The case was heard at the 30 October 2000 Civil Session of Forsyth County Superior Court. After plaintiffs' presentation of evidence, defendant moved for a directed verdict pursuant to N.C. Gen. Stat. § 1A-1, Rule 50 (2001). The trial court granted defendant's motion, and plaintiffs appealed.
    On appeal, plaintiffs argue the trial court erred by granting defendant's motion for directed verdict because they produced sufficient evidence to withstand the motion, and because the decision “conflicted” with matters that had already been resolved in their favor in previous decisions from both this Court and the Supreme Court. After careful examination of the arguments, we disagree with plaintiffs and affirm the decision of the trial court.
    We first address the law of the case doctrine. “According to the doctrine of the law of the case, once an appellate court has ruled on a question, that decision becomes the law of the case and governs the question both in subsequent proceedings in a trial court and on subsequent appeal.” Weston v. Carolina Medicorp, Inc., 113 N.C. App. 415, 417, 438 S.E.2d 751, 753 (1994). “Furthermore, under general rules of estoppel by judgment,plaintiff is similarly precluded from relitigating an issue adversely determined against him.” Id. at 418, 438 S.E.2d at 753. Plaintiffs argue the trial court's grant of a directed verdict in favor of defendant was contrary to an earlier unpublished decision by our Court in a companion case, Tise v. Yates Construction Co., 131 N.C. App. 155, 510 S.E.2d 417, disc. review denied, 349 N.C. 534, 526 S.E.2d 476 (1998). In that case, a panel of this Court reversed the trial court's grant of defendant's Rule 12(b)(6) motion and stated that “plaintiff's complaint contained sufficient allegations of negligence to survive defendant's Rule 12(b)(6) motion, and the trial court therefore erred by granting the motion.” Plaintiffs now urge us to conclude that the motion for directed verdict was also improperly granted in favor of defendant. We do not agree.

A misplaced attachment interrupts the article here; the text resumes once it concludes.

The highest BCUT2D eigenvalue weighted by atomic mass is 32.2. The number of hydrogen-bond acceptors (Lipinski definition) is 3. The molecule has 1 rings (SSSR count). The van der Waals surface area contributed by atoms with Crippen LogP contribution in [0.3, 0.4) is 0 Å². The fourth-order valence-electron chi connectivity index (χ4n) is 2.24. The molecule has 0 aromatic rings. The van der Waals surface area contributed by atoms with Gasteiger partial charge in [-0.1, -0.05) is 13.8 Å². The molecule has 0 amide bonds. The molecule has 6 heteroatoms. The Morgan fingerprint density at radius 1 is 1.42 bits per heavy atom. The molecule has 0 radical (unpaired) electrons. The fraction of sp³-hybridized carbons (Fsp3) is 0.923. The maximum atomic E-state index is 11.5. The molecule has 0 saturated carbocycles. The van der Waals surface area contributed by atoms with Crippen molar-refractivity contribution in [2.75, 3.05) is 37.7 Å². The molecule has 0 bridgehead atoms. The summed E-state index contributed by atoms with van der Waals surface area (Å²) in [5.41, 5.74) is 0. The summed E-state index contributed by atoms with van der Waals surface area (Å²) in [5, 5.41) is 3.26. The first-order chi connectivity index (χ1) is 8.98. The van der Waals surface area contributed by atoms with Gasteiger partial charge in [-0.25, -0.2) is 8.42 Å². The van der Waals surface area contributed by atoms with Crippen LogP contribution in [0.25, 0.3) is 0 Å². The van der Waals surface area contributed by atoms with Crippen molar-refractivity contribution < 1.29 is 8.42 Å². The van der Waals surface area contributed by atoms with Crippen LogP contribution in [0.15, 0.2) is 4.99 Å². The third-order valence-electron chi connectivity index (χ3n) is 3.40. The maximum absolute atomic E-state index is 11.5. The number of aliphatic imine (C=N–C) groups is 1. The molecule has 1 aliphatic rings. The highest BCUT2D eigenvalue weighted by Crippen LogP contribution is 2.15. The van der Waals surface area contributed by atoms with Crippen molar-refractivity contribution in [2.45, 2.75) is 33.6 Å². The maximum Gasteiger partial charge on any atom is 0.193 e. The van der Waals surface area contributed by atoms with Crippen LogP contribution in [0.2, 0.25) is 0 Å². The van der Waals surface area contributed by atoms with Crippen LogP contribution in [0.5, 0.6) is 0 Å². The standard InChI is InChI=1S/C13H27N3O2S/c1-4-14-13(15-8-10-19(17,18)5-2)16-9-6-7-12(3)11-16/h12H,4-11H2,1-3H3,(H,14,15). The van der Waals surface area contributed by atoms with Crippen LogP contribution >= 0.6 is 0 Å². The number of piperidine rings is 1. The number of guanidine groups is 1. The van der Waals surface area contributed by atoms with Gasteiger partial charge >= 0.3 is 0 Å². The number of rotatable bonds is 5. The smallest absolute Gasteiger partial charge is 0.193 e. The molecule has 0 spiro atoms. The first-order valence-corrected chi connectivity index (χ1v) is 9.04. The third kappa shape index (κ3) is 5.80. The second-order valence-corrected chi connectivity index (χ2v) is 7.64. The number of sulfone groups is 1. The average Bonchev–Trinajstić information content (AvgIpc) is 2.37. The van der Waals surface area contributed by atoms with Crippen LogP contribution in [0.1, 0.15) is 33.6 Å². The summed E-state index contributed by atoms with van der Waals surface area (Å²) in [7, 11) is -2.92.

The question in Tise was whether plaintiff had sufficiently pled her complaint to survive a Rule 12(b)(6) motion to dismiss for failure to state a claim upon which relief could be granted. “A motion to dismiss under Rule 12(b)(6) of the North Carolina Rules of Civil Procedure presents the question whether, as a matter of law, the allegations of the complaint, treated as true, are sufficient to state a claim upon which relief can be granted under some legal theory.” Lynn v. Overlook Development, 328 N.C. 689, 692, 403 S.E.2d 469, 471 (1991).
    In the present appeal, however, the central concern is whether plaintiffs presented enough evidence to survive a Rule 50 motion for directed verdict. “When determining the correctness of thedenial for directed verdict or judgment notwithstanding the verdict, the question is whether there is sufficient evidence to sustain a jury verdict in the non-moving party's favor, or to present a question for the jury.” Davis v. Dennis Lilly Co., 330 N.C. 314, 323, 411 S.E.2d 133, 138 (1991) (citations omitted). Because a Rule 12(b)(6) motion has a different standard of proof than a motion for directed verdict, we hold that the law of the case doctrine does not apply in the present case and does not require reversal of the trial court's grant of directed verdict in favor of defendant. See Southland Assoc. Realtors v. Miner, 73 N.C. App. 319, 326 S.E.2d 107 (1985); Edwards v. Northwestern Bank, 53 N.C. App. 492, 281 S.E.2d 86, disc. review denied, 304 N.C. 389, 285 S.E.2d 831 (1981). Having concluded that the law of the case doctrine does not apply to this case, we now consider whether the trial court properly granted a directed verdict for Yates.